Simon onsighting Pink Panther



Filed under Friends, Ice Climbing, inspiration

Korea World Cup 2013

My travelling partner Nathan Kutcher takes a bit of ice to his lip on our first day of climbing in South Korea just north of Seoul

just a flesh wound


Garebi quarry

So far this is an amazing trip. We have met the friendliest people in South Korea and had some great adventures. A highlight was traveling to the East Sea to Sokcho and then heading up into Seoraksan National Park to climb a route called Towangsong Falls


Very cool Position

Unfortuately, we got a late start (because we had to ‘register’ our climb) and didn’t realize there were SEVEN people above us. Luckily, we managed to summit without getting hurt too badly by falling ice. Although, Nate took a chunk to his knee.


Nathan on the first pitch before we realized the magnitude of parties above


top 100m of climbing — where the gong show begins…

We also managed to be the first team on top, and get down just at dark…


yay! summit

We could see the East Sea from the climb….


Beautiful Scenery. Surprisingly cold on this route… humid climate in the shade — very brittle ice

Sorry, no time for editting and long story telling… on the road! here are a few shots from our travels:


love the temples


Amazing trees and granite summits


hilarious safety posters


stunning granite sculptures


colorful temples with music emanating from them in the wilderness


Temple balcony


happy jetlagged tourist


Sokcho by the East Sea

and now onto world cup…..


a super cool venue with artificial ice behind the world cup structure


my tools with gold and pink representing excellence and the feminine ; )

Well there is a lot to tell about my past 24 hours. The quick update is that I placed 13th in the Qualification round and 20th (last) in Semi-finals. I had to wait in isolation for 6 hours before I competed in the qualifier! in that time I managed to burn a lot of energy anticipating the route despite my best efforts to relax.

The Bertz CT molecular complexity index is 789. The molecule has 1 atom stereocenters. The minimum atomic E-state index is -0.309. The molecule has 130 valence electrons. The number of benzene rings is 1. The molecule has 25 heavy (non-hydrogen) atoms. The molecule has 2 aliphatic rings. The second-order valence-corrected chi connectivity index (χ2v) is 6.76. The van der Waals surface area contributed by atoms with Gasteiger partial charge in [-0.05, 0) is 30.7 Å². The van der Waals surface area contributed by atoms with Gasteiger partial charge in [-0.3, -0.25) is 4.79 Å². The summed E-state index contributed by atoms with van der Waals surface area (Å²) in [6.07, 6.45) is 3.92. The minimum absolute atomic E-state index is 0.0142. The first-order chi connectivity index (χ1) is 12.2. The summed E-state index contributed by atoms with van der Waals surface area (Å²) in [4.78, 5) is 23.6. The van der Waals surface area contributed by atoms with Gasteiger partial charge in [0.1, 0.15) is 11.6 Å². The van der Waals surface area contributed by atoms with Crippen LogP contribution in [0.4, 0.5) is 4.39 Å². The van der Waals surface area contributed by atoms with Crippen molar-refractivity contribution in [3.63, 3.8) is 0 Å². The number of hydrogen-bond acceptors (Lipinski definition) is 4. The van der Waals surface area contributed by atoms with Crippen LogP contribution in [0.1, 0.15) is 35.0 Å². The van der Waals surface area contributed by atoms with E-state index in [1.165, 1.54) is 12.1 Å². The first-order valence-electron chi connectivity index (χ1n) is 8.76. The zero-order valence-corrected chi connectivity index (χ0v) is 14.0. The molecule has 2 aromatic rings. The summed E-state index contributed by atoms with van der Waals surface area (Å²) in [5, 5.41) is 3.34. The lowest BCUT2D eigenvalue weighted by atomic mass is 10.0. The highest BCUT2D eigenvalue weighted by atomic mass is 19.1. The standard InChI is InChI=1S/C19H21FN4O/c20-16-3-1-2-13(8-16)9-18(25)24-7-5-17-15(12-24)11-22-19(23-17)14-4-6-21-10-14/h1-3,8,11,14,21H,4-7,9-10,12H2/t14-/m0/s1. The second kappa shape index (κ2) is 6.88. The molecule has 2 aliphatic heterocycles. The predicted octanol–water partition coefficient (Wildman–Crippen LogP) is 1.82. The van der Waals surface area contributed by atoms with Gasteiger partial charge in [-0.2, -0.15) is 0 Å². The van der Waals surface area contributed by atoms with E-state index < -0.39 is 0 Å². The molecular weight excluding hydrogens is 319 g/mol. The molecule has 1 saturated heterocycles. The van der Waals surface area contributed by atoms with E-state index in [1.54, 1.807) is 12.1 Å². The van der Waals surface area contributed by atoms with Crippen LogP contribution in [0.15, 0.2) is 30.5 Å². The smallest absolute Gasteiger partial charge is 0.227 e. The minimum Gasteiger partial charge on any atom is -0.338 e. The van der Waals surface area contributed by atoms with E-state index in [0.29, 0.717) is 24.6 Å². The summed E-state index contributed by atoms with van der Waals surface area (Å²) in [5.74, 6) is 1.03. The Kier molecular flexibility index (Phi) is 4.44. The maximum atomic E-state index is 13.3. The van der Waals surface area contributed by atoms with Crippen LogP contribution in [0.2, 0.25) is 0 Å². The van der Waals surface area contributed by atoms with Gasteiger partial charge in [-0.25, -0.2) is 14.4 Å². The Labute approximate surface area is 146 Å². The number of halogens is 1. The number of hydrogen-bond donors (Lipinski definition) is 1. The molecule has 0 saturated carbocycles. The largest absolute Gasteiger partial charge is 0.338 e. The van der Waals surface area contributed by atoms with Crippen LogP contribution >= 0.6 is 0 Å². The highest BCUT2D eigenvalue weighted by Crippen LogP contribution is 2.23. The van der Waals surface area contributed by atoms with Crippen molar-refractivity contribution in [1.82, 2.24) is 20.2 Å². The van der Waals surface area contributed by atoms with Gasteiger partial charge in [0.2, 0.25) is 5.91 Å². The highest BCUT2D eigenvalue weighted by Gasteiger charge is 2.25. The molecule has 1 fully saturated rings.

I did spend a fair bit of time distracting myself sharpening my tools and visiting with other athletes from Italy and Mongolia. I did meditate and breathe and do lot good self-talk, but none the less… I felt very nervous on the route. I was lucky not to ‘pop’ off sooner in both semi-finals and qualifiers. I chalk my anxiety up to lack of experience. No matter what I tell myself– this is a new experience for me. I don’t have much mileage on plywood/plastic and competition climbing.

I am psyched I got to climb twice in Korea. Its an honor to climb on these walls. Its really challenging that we only get to climb for maximum 6-8 minutes in the whole time we come to these competitions. The ratio looks like this:  3 weeks of international travel costing thousands of dollars :  only 30 minutes of climbing!!!

There is no opportunity to train, practice or play on these competition structures for us North Americans without living in Russia or Italy, etc. Would be great to live and play in these other countries with their climbing athletes.

Many other countries athletes train full time on these structures. I am so inspired watching and meeting all the other athletes. Its exciting to see talented climbers and learn from them– I love the learning!

I am out of time for today. Later tonight we take a five hour bus ride to Seoul and then, hopefully, pulling an all-nighter to combat some jetlag on our way to Switzerland…

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Filed under Ice Climbing, inspiration